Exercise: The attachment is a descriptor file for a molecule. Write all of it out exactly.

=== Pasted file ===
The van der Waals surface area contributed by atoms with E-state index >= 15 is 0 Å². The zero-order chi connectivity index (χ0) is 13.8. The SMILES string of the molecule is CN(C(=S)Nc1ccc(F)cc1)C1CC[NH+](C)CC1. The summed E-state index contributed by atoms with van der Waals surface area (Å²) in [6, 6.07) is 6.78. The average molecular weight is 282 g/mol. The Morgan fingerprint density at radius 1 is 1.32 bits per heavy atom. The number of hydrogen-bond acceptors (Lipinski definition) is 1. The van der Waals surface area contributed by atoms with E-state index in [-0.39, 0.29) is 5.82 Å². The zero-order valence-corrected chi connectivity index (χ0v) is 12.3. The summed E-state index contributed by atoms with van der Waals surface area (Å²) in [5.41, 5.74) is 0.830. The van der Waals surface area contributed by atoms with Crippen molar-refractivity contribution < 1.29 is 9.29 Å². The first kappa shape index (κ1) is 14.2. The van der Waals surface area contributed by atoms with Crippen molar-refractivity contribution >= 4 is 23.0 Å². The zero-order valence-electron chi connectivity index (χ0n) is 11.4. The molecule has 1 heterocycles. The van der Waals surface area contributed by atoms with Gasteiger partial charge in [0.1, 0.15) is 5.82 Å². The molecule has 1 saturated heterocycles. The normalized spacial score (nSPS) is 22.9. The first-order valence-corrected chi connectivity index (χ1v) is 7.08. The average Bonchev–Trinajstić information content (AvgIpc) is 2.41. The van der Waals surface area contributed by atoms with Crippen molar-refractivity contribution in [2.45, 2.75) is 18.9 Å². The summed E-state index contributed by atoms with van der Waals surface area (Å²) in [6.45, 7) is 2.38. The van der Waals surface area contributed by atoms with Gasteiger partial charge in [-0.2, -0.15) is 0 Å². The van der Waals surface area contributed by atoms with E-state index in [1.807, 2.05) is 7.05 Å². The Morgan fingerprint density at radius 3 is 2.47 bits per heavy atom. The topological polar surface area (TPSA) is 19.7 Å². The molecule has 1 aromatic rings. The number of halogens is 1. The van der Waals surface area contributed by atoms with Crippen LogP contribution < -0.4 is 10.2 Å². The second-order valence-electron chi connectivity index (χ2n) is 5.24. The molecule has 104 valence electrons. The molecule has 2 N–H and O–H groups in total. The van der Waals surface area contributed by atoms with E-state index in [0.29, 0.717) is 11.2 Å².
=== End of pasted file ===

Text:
The van der Waals surface area contributed by atoms with E-state index >= 15 is 0 Å². The zero-order chi connectivity index (χ0) is 13.8. The SMILES string of the molecule is CN(C(=S)Nc1ccc(F)cc1)C1CC[NH+](C)CC1. The summed E-state index contributed by atoms with van der Waals surface area (Å²) in [6, 6.07) is 6.78. The average molecular weight is 282 g/mol. The Morgan fingerprint density at radius 1 is 1.32 bits per heavy atom. The number of hydrogen-bond acceptors (Lipinski definition) is 1. The van der Waals surface area contributed by atoms with E-state index in [-0.39, 0.29) is 5.82 Å². The zero-order valence-corrected chi connectivity index (χ0v) is 12.3. The summed E-state index contributed by atoms with van der Waals surface area (Å²) in [5.41, 5.74) is 0.830. The van der Waals surface area contributed by atoms with Crippen molar-refractivity contribution < 1.29 is 9.29 Å². The first kappa shape index (κ1) is 14.2. The van der Waals surface area contributed by atoms with Crippen molar-refractivity contribution >= 4 is 23.0 Å². The zero-order valence-electron chi connectivity index (χ0n) is 11.4. The molecule has 1 heterocycles. The van der Waals surface area contributed by atoms with Gasteiger partial charge in [0.1, 0.15) is 5.82 Å². The molecule has 1 saturated heterocycles. The normalized spacial score (nSPS) is 22.9. The first-order valence-corrected chi connectivity index (χ1v) is 7.08. The average Bonchev–Trinajstić information content (AvgIpc) is 2.41. The van der Waals surface area contributed by atoms with Crippen molar-refractivity contribution in [2.45, 2.75) is 18.9 Å². The summed E-state index contributed by atoms with van der Waals surface area (Å²) in [6.45, 7) is 2.38. The van der Waals surface area contributed by atoms with Gasteiger partial charge in [-0.2, -0.15) is 0 Å². The van der Waals surface area contributed by atoms with E-state index in [1.807, 2.05) is 7.05 Å². The Morgan fingerprint density at radius 3 is 2.47 bits per heavy atom. The topological polar surface area (TPSA) is 19.7 Å². The molecule has 1 aromatic rings. The number of halogens is 1. The van der Waals surface area contributed by atoms with Crippen LogP contribution < -0.4 is 10.2 Å². The second-order valence-electron chi connectivity index (χ2n) is 5.24. The molecule has 104 valence electrons. The molecule has 2 N–H and O–H groups in total. The van der Waals surface area contributed by atoms with E-state index in [0.29, 0.717) is 11.2 Å².